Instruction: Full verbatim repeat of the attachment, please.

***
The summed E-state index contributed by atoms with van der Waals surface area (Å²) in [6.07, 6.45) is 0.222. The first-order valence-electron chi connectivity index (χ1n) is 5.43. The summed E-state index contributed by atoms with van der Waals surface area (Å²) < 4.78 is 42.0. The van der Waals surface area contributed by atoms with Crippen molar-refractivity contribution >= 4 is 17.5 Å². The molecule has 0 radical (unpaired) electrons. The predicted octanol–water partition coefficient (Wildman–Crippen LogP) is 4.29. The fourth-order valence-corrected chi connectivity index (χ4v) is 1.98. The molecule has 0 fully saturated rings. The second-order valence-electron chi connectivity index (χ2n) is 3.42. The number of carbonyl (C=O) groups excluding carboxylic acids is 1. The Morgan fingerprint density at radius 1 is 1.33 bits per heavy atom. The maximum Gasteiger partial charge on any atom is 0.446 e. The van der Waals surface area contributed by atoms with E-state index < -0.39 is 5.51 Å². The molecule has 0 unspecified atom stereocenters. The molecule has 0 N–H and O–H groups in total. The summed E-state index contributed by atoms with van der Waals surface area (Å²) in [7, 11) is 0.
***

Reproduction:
The summed E-state index contributed by atoms with van der Waals surface area (Å²) in [6.07, 6.45) is 0.222. The first-order valence-electron chi connectivity index (χ1n) is 5.43. The summed E-state index contributed by atoms with van der Waals surface area (Å²) < 4.78 is 42.0. The van der Waals surface area contributed by atoms with Crippen molar-refractivity contribution >= 4 is 17.5 Å². The molecule has 0 radical (unpaired) electrons. The predicted octanol–water partition coefficient (Wildman–Crippen LogP) is 4.29. The fourth-order valence-corrected chi connectivity index (χ4v) is 1.98. The molecule has 0 fully saturated rings. The second-order valence-electron chi connectivity index (χ2n) is 3.42. The number of carbonyl (C=O) groups excluding carboxylic acids is 1. The Morgan fingerprint density at radius 1 is 1.33 bits per heavy atom. The maximum Gasteiger partial charge on any atom is 0.446 e. The van der Waals surface area contributed by atoms with E-state index < -0.39 is 5.51 Å². The molecule has 0 unspecified atom stereocenters. The molecule has 0 N–H and O–H groups in total. The summed E-state index contributed by atoms with van der Waals surface area (Å²) in [7, 11) is 0.